Lesson Plans and Worksheets
Browse by Subject
Stencils Teacher Resources
Find Stencils educational ideas and activities
Pupils explore materials and experiment with stencil process. Students study positive verses negative shape. They experiment with color planning and learn what happens when colors overlap. They work with personal symbols and/or non-objective shapes and make at least one quality print.
First graders discover artists who used numerals in their artwork. Using chalk pastels, they experiment with what the medium can do to a new piece of art. They review warm and cool colors, the concept of overlapping and how to use stencils. They practice adding number sentences as well.
Young scholars view prints of contemporary Inuit art and create a stencilling art piece. In this Inuit art lesson, students view a slideshow of Inuit art and write stories for the images. Young scholars discuss the stories and art's effect. Students brainstorm about a heroic experience they've had and write a short story about it. Young scholars then complete a stenciled art piece for the story.
The results of this project are sure to brighten any school hallway or dreary set of walls. It begins as learners choose or take photographs and convert them into negative/positive space images. They print, then stencil the image onto tagboard, which they will then use as the foundation of a fun photographic technique. In groups of three, they'll photograph their images in a dark room at a low shutter speed while their peer runs a glow light behind the stencil image. The result is a glowing image that shows both positive and negative space.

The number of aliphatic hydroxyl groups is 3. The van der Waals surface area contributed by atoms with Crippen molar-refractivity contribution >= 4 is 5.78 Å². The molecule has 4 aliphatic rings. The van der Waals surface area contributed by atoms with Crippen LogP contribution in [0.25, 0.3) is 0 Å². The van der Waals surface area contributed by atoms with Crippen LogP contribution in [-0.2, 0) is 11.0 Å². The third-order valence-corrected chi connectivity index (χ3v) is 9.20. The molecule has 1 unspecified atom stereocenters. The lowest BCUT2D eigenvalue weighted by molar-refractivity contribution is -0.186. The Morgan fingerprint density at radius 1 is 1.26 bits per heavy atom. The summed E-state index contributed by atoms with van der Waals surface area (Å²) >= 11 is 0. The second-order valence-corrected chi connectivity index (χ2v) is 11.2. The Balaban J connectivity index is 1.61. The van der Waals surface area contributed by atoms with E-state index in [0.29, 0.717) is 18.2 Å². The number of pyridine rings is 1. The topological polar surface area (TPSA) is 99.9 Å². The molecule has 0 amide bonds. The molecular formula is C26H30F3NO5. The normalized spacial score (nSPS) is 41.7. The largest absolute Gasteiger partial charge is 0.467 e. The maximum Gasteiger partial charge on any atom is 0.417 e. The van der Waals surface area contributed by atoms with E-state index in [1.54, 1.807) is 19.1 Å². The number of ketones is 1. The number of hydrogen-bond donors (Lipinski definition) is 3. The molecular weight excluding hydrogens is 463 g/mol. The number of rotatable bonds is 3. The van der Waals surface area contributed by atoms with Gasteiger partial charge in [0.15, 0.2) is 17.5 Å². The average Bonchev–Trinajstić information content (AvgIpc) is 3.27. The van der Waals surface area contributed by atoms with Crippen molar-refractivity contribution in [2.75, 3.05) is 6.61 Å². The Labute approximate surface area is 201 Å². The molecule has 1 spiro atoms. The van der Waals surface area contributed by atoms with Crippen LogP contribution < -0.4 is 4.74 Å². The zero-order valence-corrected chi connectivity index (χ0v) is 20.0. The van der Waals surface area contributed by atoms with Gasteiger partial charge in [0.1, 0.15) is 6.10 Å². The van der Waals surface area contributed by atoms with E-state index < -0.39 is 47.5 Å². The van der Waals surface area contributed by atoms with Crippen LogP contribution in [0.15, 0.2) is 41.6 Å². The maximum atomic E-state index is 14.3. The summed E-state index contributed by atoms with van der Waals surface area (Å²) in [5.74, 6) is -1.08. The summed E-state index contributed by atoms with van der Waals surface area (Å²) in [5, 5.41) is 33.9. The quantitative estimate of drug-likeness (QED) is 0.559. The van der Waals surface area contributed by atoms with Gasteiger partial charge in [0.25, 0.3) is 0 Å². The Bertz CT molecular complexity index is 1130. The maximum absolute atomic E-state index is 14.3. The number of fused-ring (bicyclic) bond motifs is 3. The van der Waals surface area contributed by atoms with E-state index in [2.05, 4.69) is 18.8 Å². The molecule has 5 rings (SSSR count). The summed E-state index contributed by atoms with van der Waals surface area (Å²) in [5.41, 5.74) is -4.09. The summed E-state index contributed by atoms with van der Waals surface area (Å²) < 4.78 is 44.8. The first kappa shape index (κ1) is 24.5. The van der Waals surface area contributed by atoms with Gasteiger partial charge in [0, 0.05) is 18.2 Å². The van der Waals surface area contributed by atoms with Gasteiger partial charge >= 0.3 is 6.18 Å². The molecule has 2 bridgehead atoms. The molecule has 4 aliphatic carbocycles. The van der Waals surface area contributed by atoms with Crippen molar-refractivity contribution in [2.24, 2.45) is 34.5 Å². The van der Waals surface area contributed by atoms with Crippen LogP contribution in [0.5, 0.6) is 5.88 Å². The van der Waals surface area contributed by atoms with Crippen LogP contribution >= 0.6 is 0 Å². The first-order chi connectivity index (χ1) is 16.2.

The Koren Lotus Lantern Festival, also known as Yeondeunghoe celebrates the birth of the Buddha. It is also the topic of a wonderful art-based lesson. The class discusses the significance of the lotus in relation to the story of the Buddha, and then make paper lotus lanterns like the ones made in Korea. Everything needed to complete this activity is included!
Introduce your class to the computer keyboard, word processing, and drawing programs. After familiarizing your group with certain parts and programs, class members type their name using a word processing program and then switch to a drawing program to create a self-portrait. Download the results and post around the classroom.